The first is the anti-circumvention provision of the DMCA. The second is the Computer Fraud and Abuse Act (CFAA). The third is the legal construction that by clicking “I accept” on a EULA (End User License Agreement) or a set of Terms of Service I am actually legally bound. The last one is a civil matter, but criminal convictions under the first two carry mandatory prison sentences.

So if we were willing to remove all three of these legal obstacles, then hacking an app to give you programmatic access to systems would be possible. Now people might object to that saying those provisions were created in the first place to solve important problems. That’s not entirely clear though. The anti circumvention provision of the DMCA was created specifically to allow the creation of DRM systems for copyright enforcement. So what you think of this depends on what you believe about the extent of copyright (a subject we will look at in the next section).

The CFAA too could be tightened up substantially without limiting its potential for prosecuting real fraud and abuse. The same goes for what kind of restriction on usage a company should be able to impose via a EULA or a TOS. In each case if I only take actions that are also available inside the company’s app but just happen to take these actions programmatically (as opposed to manually) why should that constitute a violation?

But, don’t companies need to protect their encryption keys? Aren’t “bot nets” the culprits behind all those so-called DDOS (distributed denial of service) attacks? Yes, there are a lot of compromised machines in the world, including set top boxes and home routers that some are using for nefarious purposes. Yet that only demonstrates how ineffective the existing laws are at stopping illegal bots. Because those laws don’t work, companies have already developed the technological infrastructure to deal with the traffic from bots.

How would we prevent people from adopting bots that turn out to be malicious code? Open source seems like the best answer here. Many people could inspect a piece of code to make sure it does what it claims. But that’s not the only answer. Once people can legally be represented by bots, many markets currently dominated by large companies will face competition from smaller startups.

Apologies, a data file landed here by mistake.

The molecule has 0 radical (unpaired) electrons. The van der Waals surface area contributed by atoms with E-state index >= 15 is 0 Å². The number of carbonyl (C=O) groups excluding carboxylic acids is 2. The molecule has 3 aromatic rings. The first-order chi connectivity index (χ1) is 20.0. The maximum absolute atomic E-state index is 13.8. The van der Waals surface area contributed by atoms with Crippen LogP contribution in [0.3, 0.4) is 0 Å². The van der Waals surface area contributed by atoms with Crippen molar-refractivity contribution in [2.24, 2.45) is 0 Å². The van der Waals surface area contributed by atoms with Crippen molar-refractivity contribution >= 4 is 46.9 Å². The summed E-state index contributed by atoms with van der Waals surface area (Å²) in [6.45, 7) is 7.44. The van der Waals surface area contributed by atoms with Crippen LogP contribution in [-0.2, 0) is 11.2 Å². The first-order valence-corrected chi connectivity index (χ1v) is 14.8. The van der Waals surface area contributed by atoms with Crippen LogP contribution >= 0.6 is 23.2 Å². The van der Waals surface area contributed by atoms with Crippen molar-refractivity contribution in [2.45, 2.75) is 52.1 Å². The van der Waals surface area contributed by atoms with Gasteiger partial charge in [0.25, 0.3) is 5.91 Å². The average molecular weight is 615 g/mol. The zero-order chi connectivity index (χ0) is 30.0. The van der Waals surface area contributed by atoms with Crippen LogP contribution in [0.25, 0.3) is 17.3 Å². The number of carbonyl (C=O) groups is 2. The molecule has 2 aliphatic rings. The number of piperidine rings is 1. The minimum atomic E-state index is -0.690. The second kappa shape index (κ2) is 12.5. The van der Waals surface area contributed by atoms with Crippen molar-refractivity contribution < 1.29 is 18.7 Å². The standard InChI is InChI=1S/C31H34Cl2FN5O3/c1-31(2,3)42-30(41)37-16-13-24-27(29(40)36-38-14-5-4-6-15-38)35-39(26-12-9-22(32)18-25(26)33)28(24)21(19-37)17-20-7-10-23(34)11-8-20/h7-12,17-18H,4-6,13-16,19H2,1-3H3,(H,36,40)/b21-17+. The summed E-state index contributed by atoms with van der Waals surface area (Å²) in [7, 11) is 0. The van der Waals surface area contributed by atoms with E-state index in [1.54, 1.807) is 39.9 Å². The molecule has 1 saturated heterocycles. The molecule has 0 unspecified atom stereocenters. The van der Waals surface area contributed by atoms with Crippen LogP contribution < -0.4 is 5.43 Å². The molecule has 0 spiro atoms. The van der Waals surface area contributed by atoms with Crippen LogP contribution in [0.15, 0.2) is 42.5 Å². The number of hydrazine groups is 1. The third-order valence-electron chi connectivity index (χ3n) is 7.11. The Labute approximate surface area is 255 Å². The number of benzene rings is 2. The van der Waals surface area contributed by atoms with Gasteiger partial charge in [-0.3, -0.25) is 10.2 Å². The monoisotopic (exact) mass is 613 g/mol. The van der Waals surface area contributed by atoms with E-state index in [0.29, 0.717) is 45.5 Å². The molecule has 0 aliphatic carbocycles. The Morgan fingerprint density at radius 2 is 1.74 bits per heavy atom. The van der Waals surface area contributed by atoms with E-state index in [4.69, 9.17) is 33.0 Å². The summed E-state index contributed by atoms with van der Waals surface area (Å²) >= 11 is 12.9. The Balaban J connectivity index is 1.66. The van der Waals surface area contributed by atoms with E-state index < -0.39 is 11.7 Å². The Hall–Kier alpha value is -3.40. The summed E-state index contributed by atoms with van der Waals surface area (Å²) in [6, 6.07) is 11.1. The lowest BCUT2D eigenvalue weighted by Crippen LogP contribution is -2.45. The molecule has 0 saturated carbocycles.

Legalizing representation by a bot would eat into the revenues of large companies, and we might worry that they would respond by slowing their investment in infrastructure. I highly doubt this would happen. Uber, for instance, was recently valued at $50 billion. The company’s “takerate” (the percentage of the total amount paid for rides that they keep) is 20%. If competition forced that rate down to 5%, Uber’s value would fall to $10 billion as a first approximation. That is still a huge number, leaving Uber with ample room to grow. As even this bit of cursory math suggests, capital would still be available for investment, and those investments would still be made.

That’s not to say that no limitations should exist on bots. A bot representing me should have access to any functionality that I can access through a company’s website or apps. It shouldn’t be able to do something that I can’t do, such as pretend to be another user or gain access to private posts by others. Companies can use technology to enforce such access limits for bots; there is no need to rely on regulation.

Even if I have convinced you of the merits of bots, you might still wonder how we might ever get there from here. The answer is that we can start very small. We could run an experiment with the right to be represented by a bot in a city like New York. New York’s municipal authorities control how on demand transportation services operate. The city could say, “If you want to operate here, you have to let drivers interact with your service programmatically.” And I’m pretty sure, given how big a market New York City is, these services would agree.